UNITED STATES

NTSB says bolts on Boeing jetliner were missing before a panel blew out in midflight last month

Feb 6, 2024, 2:30 PM

two men inspect the panel that flew off an alaska airlines plane...

This photo released by the National Transportation Safety Board shows the door plug from Alaska Airlines Flight 1282 on Monday, Jan. 8, 2024, in Portland, Ore. A panel used to plug an area reserved for an exit door on the Boeing 737 Max 9 jetliner blew out Jan. 5, shortly after the flight took off from Portland, forcing the plane to return to Portland International Airport. (National Transportation Safety Board via AP)

(National Transportation Safety Board via AP)

Bolts that helped secure a panel to the frame of a Boeing 737 Max 9 were missing before the panel blew off the Alaska Airlines plane last month, according to accident investigators.

The National Transportation Safety Board issued a preliminary report on the Jan. 5 incident Tuesday.

The report included a photo from Boeing, which worked on the panel, which is called a door plug. In the photo, three of the four bolts that prevent the panel from moving upward are missing. The location of the fourth bolt is obscured.

The investigators said that the lack of certain damage around the panel indicates that all four bolts were missing before the plane took off from Portland, Oregon.

Pilots were forced to make a harrowing emergency landing with a hole in the side of the plane.

Without the bolts, nothing prevented the panel from sliding upward and detaching from “stop pads” that secured it to the airframe.

The preliminary report said the door plug, installed by supplier Spirit AeroSystems, arrived at Boeing’s factory near Seattle with five damaged rivets around the plug. A Boeing crew replaced the damaged rivets, which required them to remove the four bolts to open the plug.

The NTSB did not declare a probable cause for the accident – that will come at the end of an investigation that could last a year or longer.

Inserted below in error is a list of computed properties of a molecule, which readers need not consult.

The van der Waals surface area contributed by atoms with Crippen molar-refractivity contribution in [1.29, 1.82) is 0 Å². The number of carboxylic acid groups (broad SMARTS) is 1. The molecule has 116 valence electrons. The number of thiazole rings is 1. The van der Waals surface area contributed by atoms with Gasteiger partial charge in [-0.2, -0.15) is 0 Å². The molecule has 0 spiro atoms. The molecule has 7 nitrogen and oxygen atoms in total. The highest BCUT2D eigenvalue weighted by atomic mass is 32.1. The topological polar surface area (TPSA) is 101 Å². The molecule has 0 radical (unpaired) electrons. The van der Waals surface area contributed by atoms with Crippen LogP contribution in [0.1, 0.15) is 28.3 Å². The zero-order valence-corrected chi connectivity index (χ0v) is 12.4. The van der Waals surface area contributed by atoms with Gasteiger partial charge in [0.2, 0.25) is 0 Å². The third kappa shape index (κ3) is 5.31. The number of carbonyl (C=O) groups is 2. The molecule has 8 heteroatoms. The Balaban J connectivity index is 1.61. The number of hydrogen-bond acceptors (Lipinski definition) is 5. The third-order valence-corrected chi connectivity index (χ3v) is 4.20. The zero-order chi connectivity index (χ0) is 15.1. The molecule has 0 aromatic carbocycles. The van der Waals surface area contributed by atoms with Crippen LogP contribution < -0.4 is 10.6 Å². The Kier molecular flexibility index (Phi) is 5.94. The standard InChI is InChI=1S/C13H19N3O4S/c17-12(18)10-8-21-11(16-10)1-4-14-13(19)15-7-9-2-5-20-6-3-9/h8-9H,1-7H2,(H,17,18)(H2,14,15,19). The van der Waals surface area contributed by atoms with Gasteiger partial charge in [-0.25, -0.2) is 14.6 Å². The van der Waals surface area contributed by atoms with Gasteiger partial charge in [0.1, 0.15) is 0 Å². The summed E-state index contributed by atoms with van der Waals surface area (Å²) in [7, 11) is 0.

“Whatever final conclusions are reached, Boeing is accountable for what happened,” CEO David Calhoun said in a statement. “An event like this must not happen on an airplane that leaves our factory. We simply must do better for our customers and their passengers.”

Investigators said they were still trying to determine who authorized the Boeing crew to open and reinstall the door plug.

Safety experts have said the accident could have been catastrophic if the Alaska jet had reached cruising altitude. The decompression in the cabin after the blowout would have been far stronger, and passengers and flight attendants might have been walking around instead of being belted into their seats.

The incident has added to questions about manufacturing quality at Boeing that started with the deadly crashes of two Max 8 jets in 2018 and 2019, killing 346 people.

The Federal Aviation Administration is investigating whether Boeing and its suppliers followed proper safety procedures in manufacturing parts for the Max. The FAA has barred Boeing from speeding up production of 737s until the agency is satisfied about quality issues.

FAA Administrator Michael Whitaker said Tuesday that his agency is about halfway through a six-week audit of manufacturing processes at Boeing and its key supplier on the Max, Spirit AeroSystems. He said the agency is confronted with two questions — what’s wrong with the Max 9, and “what’s going on with the production at Boeing?”

Spirit AeroSystems, which Boeing spun off as a separate company nearly 20 years ago, said in a statement that it was reviewing the NTSB preliminary report and was working with Boeing and regulators “on continuous improvement in our processes and meeting the highest standards of safety, quality and reliability.”

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NTSB says bolts on Boeing jetliner were missing before a panel blew out in midflight last month